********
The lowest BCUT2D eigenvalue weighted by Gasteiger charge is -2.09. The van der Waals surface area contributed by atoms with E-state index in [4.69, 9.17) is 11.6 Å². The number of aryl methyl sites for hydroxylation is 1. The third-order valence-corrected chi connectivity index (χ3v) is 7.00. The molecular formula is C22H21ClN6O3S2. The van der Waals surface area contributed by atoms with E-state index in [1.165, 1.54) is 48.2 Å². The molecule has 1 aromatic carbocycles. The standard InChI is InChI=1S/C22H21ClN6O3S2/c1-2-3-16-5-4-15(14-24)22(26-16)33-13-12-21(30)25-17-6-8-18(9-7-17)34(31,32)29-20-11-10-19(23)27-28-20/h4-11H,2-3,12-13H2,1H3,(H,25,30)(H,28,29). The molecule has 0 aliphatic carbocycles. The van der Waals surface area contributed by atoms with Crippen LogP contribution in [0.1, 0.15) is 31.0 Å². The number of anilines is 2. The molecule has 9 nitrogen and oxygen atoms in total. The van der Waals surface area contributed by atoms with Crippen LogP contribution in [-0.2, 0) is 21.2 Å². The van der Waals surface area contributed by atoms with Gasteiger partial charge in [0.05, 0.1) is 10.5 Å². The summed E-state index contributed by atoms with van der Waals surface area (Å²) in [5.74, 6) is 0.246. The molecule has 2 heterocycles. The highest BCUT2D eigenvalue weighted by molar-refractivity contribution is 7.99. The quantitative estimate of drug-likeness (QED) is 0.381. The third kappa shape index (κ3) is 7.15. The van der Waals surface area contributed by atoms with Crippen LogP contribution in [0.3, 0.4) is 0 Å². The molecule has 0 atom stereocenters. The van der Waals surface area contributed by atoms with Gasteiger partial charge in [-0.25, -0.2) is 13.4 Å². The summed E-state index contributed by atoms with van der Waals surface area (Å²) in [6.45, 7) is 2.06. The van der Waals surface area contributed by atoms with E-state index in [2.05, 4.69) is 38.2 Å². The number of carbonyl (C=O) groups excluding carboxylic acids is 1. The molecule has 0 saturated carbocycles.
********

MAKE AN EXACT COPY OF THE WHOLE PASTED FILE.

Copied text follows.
The lowest BCUT2D eigenvalue weighted by Gasteiger charge is -2.09. The van der Waals surface area contributed by atoms with E-state index in [4.69, 9.17) is 11.6 Å². The number of aryl methyl sites for hydroxylation is 1. The third-order valence-corrected chi connectivity index (χ3v) is 7.00. The molecular formula is C22H21ClN6O3S2. The van der Waals surface area contributed by atoms with E-state index in [1.165, 1.54) is 48.2 Å². The molecule has 1 aromatic carbocycles. The standard InChI is InChI=1S/C22H21ClN6O3S2/c1-2-3-16-5-4-15(14-24)22(26-16)33-13-12-21(30)25-17-6-8-18(9-7-17)34(31,32)29-20-11-10-19(23)27-28-20/h4-11H,2-3,12-13H2,1H3,(H,25,30)(H,28,29). The molecule has 0 aliphatic carbocycles. The van der Waals surface area contributed by atoms with Crippen LogP contribution in [0.1, 0.15) is 31.0 Å². The number of anilines is 2. The molecule has 9 nitrogen and oxygen atoms in total. The van der Waals surface area contributed by atoms with Crippen LogP contribution in [-0.2, 0) is 21.2 Å². The van der Waals surface area contributed by atoms with Gasteiger partial charge in [0.05, 0.1) is 10.5 Å². The summed E-state index contributed by atoms with van der Waals surface area (Å²) in [5.74, 6) is 0.246. The molecule has 2 heterocycles. The highest BCUT2D eigenvalue weighted by molar-refractivity contribution is 7.99. The quantitative estimate of drug-likeness (QED) is 0.381. The third kappa shape index (κ3) is 7.15. The van der Waals surface area contributed by atoms with Crippen LogP contribution in [0.3, 0.4) is 0 Å². The molecule has 0 atom stereocenters. The van der Waals surface area contributed by atoms with Gasteiger partial charge in [-0.25, -0.2) is 13.4 Å². The summed E-state index contributed by atoms with van der Waals surface area (Å²) in [6.45, 7) is 2.06. The van der Waals surface area contributed by atoms with E-state index in [2.05, 4.69) is 38.2 Å². The number of carbonyl (C=O) groups excluding carboxylic acids is 1. The molecule has 0 saturated carbocycles.